City closer to clearing out 'the Jungle'

I-5 Jungle

Areas under some of I-5 south of downtown could be fenced off to control homeless encampments.

The Seattle City Council voted 4-2 Wednesday to advance the mayor’s plan for final closure of the East Duwamish Greenbelt — the vast space beneath and around I-5 known as the Jungle, home to hundreds of homeless.

While the resolution will now get its day before the full nine-member council, even some of those who voted “aye” showed great concern that this final push to close off the notorious space would just be a continuation of faulty encampment removals, known as “sweeps” by some.

Although Councilmember Lorena Gonzalez voted in favor, she warned of “unintended consequences that ultimately do not serve the purposes” of the city. Moments before the final vote, she passed out her own office’s analysis of the mayor’s 9 ½ block strategy — a police blitz of the 9 ½ blocks near Pike Place and Westlake Park begun last year — that she said showed crime just being pushed to another part of town. This, she said, “is what happens when there are focused resources,” a warning that intense efforts on one particular area will have spillover effects elsewhere.

Councilmembers Sally Bagshaw, Tim Burgess and Bruce Harrell also voted yes. Councilmembers Mike O’Brien and Kshama Sawant voted no.

The desire to close the greenbelt has been a goal of many mayors before Mayor Ed Murray took office and has long been a point of drama in the city. Events over the last year have continued that trend, culminating with a deadly shooting in the Jungle that occurred as Murray was giving a televised speech on homelessness. Had it been up to the mayor alone, he would likely have pushed harder, faster and earlier to empty the space, which he sees as deeply unsafe.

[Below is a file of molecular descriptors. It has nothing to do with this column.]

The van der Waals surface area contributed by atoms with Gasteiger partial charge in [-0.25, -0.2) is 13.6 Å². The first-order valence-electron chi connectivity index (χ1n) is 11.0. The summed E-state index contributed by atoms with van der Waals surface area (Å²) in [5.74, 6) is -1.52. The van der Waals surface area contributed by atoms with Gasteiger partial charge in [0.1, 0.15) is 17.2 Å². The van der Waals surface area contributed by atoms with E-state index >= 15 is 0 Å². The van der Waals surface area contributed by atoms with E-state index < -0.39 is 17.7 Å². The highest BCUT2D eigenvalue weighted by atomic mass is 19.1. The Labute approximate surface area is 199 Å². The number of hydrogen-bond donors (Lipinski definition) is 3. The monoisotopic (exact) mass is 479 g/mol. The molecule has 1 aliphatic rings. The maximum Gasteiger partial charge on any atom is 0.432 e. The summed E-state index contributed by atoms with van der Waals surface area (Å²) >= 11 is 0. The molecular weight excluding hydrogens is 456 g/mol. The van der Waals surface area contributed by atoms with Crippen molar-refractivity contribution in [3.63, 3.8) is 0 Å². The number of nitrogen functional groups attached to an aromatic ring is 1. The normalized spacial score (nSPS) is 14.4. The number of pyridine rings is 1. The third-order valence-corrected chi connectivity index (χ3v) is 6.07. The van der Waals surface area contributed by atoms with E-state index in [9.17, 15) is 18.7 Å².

But the pushback, coming from both homelessness advocates and members of the Council, has been largely grounded in one question: If you kick people out, where will they go? As a result, the debate over how to best address the space has extended for months.

Murray introduced Wednesday’s resolution last month. Leading up to its introduction, teams from Union Gospel Mission had been conducting what the city has referred to as “intensive outreach,” to empty the nearly 400 people living in the greenbelt in late May when the effort began. As of early August, UGM estimated that only 60 people were left, with 70 people accepting alternative shelter or space to camp.

If the measure is approved, a clock will start: Within 10 days, the final 60 people will be asked to leave. After that, crews will begin to clear the leftover items and brush, a tricky task that should involve classifying and storing personal things — something that has not always gone smoothly. After that, state crews plan to build a road to access the expansion joints along I-5 that Travis Phelps of the Washington Department of Transportation told Crosscut last month need constant inspection. And finally, the hope is to “activate” some of the space, meaning turn it into a space that could theoretically have some appeal to the general public and discourage crime.

In some ways, the resolution comes at an awkward time. There are parallel efforts to redefine how the city carries out cleanups or sweeps of homeless encampments. One comes from the ACLU and other advocates and puts stricter requirements on when and where someone may be asked to leave. The other is the mayor’s new task force to set out clearer rules for dealing with campers. But, while both of these efforts are moving forward, neither has become anything close to official.